Speechwriting for a president. Writer struggles with switch from familiar Reagan style to Bush
Josh Gilder put himself on the map recently. He wrote the speech that Ronald Reagan, poised dramatically under a bust of Lenin, delivered to students at Moscow State University. The event was a highpoint of the Moscow summit.Skip to next paragraph
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Now Josh Gilder is working for George Bush - crafting the first of many speeches which he hopes will help put the vice-president over the top in the fall elections.
``I'm struggling with the transition, because I'm writing for a candidate versus the President,'' says the youthful Mr. Gilder, even though he is not a newcomer to the Bush operation. He worked as a Bush speechriter for two years before being tapped for the presidential job in late 1985.
The struggle is understandable. The President's delivery is so impeccable that even a bad speech can be made to sound good. Vice-President Bush, on the other hand, does not have the reputation of a good speaker, especially when he is viewed on television.
But Gilder ardently defends his candidate. ``I don't think George Bush has to be transformed,'' he commented in a makeshift office at the Bush campaign headquarters. ``People just need to see him - and they'll like him. Dukakis will need help because he's cold and, when he's angry, he doesn't look too good.''
Reagan and Bush are two very different people addressing audiences, Gilder says. Where the President is ``very controlled and perfect'' in delivery, Bush at his best ``has a passion and sweep that can carry you along.''
``Reagan is always contained,'' Gilder remarks. ``Bush is not.''
Bush, he adds, although he is younger than Reagan, is a more old-fashioned politician who got his experience on the stump in Texas, delivering extemporaneous remarks on the back of a pick-up truck five times a day. Reagan, by contrast, is a politician of the television age.
If Bush does not come through well on TV, says Gilder, his strengths lie in his knowledge of the issues and the fact that he is an honest man. ``He couldn't dissemble if he tried,'' says the speechwriter.
What themes Gilder will highlight he does not yet know, he says. He is studying the Democratic ``opponent.'' On the bare floor are newspaper clippings, with Dukakis's remarks crayoned in yellow. ``A negative campaign is an important adjunct to a positive one,'' he muses. But, he quickly adds, ``it's secondarily important. It doesn't win elections.''
It is clear that Gilder already is thinking in terms of Bush as a doer, perhaps in response to the Democrats' effort to build up Dukakis as a pragmatic manager. ``Reagan is the great visionary and Bush is the man that can implement that vision,'' he says.
He cites the INF (Intermediate-Range Nuclear Arms) Treaty. The ``vision'' was the two-track policy of negotiation and deployment that led to the treaty. But it was George Bush who convinced the allies to move ahead with deployment of the nuclear missiles in the face of domestic opposition.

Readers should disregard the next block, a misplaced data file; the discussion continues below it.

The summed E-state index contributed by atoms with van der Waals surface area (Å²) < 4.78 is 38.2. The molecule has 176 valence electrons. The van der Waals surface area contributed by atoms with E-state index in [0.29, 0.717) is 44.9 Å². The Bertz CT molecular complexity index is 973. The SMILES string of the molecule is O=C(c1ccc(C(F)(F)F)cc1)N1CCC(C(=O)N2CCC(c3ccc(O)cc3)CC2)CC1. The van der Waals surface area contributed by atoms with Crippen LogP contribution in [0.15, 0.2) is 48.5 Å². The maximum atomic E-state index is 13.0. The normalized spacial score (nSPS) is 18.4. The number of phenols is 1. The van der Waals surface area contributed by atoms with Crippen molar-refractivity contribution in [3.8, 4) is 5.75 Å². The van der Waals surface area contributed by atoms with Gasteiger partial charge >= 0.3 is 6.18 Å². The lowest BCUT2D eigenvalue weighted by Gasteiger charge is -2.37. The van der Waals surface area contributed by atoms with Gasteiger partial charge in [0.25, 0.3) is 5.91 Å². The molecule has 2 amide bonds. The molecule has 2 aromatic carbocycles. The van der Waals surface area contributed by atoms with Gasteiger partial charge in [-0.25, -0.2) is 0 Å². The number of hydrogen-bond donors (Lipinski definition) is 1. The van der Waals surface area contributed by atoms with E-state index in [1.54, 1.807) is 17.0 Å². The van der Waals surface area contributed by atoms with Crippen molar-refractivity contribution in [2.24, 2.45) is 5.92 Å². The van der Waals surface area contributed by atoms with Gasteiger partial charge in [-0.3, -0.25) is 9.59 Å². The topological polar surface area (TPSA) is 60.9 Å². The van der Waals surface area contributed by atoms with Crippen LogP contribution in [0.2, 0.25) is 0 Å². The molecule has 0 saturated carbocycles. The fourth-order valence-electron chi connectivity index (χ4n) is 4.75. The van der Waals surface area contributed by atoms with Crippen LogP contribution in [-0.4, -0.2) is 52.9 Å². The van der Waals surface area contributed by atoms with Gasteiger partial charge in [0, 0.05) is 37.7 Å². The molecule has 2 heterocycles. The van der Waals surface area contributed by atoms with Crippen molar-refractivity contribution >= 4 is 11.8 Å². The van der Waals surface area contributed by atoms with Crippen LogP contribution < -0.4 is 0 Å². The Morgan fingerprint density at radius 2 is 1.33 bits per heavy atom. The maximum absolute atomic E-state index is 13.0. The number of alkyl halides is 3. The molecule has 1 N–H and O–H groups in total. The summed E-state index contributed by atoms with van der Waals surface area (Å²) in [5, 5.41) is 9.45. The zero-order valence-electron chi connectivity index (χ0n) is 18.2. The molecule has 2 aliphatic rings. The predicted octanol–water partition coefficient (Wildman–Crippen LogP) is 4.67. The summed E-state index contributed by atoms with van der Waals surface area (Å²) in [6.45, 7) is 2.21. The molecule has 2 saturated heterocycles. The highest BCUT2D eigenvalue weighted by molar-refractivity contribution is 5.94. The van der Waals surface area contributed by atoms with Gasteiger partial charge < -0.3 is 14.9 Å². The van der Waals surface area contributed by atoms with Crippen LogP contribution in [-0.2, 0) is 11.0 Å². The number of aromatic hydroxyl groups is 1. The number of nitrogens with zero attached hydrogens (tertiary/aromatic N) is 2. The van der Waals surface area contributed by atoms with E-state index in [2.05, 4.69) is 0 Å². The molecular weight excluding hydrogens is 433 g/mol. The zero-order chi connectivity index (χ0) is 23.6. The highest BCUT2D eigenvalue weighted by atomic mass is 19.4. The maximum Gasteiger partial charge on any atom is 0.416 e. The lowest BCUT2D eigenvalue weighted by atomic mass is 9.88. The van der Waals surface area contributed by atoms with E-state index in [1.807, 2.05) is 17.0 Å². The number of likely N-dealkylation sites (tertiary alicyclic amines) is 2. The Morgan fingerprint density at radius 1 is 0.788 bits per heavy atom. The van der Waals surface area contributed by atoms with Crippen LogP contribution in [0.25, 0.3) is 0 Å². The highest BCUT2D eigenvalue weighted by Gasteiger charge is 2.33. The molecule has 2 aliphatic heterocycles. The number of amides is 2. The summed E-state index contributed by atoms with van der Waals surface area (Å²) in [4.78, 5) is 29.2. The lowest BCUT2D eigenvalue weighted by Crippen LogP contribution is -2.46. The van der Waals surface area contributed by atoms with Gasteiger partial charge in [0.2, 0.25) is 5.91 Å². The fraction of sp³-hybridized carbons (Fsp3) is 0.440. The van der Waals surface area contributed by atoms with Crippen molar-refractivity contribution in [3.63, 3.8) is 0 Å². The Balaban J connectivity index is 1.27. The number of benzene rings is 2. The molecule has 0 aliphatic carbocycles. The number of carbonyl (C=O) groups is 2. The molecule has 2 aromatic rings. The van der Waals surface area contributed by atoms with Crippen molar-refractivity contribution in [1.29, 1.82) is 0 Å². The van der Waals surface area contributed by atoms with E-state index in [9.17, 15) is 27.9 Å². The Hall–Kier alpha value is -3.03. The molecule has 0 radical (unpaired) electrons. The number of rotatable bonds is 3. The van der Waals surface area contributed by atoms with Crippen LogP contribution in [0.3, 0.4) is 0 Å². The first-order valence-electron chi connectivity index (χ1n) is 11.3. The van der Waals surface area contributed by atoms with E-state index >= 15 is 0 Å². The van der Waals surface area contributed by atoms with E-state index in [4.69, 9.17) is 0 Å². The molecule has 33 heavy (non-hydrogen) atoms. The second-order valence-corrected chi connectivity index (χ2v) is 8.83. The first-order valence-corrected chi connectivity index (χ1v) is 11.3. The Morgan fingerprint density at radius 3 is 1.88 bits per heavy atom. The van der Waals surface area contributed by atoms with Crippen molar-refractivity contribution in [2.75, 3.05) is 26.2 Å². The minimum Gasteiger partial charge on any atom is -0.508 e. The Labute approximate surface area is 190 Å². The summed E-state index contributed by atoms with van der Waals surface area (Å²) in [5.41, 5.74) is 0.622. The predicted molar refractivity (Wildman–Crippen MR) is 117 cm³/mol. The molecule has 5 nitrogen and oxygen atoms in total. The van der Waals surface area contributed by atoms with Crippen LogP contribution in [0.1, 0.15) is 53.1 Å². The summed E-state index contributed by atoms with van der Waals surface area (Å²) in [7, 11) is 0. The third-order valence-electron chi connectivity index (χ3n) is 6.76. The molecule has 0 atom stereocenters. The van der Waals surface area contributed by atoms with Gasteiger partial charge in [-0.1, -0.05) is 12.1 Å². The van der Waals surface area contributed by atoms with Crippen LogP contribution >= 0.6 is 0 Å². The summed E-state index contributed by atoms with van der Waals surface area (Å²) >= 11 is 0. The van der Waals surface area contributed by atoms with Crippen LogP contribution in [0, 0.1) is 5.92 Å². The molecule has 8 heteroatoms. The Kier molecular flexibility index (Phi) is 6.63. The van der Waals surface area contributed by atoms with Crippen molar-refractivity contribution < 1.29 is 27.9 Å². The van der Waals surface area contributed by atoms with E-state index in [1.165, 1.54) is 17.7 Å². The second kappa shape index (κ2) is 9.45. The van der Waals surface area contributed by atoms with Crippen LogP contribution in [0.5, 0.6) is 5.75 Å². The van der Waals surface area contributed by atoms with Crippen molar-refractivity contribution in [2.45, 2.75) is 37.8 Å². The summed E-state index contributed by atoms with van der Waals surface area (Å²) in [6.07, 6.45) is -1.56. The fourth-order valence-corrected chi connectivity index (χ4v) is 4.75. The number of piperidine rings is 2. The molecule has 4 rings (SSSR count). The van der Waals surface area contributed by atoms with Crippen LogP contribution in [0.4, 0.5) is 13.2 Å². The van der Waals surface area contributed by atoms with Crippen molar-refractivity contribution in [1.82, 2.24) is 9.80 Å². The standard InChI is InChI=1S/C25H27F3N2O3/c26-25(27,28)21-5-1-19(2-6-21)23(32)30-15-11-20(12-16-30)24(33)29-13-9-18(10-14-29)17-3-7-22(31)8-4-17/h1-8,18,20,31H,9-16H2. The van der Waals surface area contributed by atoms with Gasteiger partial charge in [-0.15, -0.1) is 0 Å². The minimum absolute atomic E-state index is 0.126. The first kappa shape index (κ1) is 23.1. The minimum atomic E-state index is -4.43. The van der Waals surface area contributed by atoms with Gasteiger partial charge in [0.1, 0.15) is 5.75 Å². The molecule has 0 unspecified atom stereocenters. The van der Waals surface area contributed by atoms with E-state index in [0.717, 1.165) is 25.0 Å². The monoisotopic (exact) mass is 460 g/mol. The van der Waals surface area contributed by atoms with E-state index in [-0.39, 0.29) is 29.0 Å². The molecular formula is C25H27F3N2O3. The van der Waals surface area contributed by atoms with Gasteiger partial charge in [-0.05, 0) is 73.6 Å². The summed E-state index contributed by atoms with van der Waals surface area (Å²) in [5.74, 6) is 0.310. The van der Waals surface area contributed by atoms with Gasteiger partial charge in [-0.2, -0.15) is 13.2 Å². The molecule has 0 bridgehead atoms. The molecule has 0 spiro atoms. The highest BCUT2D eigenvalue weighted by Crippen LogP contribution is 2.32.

Gilder recalls a Washington Post headline at the time: ``Bush Did It.''
``We'll probably hear about that,'' he says. ``If any one man deserves credit for INF it's Bush, whose diplomatic skills and moral stand convinced the allies to deploy the missiles.''
In Gilder's experience, the American people do not care whether a president is a good or bad speaker. What they really care about is the issues. ``So the job of speechwriting is to frame those issues as clearly and succinctly as possible,'' he says. ``If we can do that, we'll win.''
A political speechwriter does not make up his own ideas, of course. He seeks to capture and embody his client's views and values. In the case of Reagan, says Gilder, he went back to the President's 1964 ``A Time for Choice'' speech in support of Barry Goldwater to understand his most fundamental views.
``As writers we had 25 years of rhetoric to draw on, most of which was written by Reagan himself - in his GE [General Electric] speeches and radio talks,'' says Gilder. ``So one part of the job is to immerse yourself in his vision and rhetoric.''
It helps, of course, to share those views. Although he attended Sarah Lawrence College, a liberal arts institution where he studied literature and music, Gilder is an unabashed conservative. After graduation he wrote for such conservative periodicals as American Spectator, the Wall Street Journal, and New Criterion.
After joining the White House in 1983, Gilder's first speech for Bush was for a Rose Garden ceremony celebrating entrepreneurs. Later he wrote more substantial pieces, including the speech Bush delivered at a foreign policy conference in Vienna in 1983 on Yalta, in which he declared that the West would never accept the division of Europe.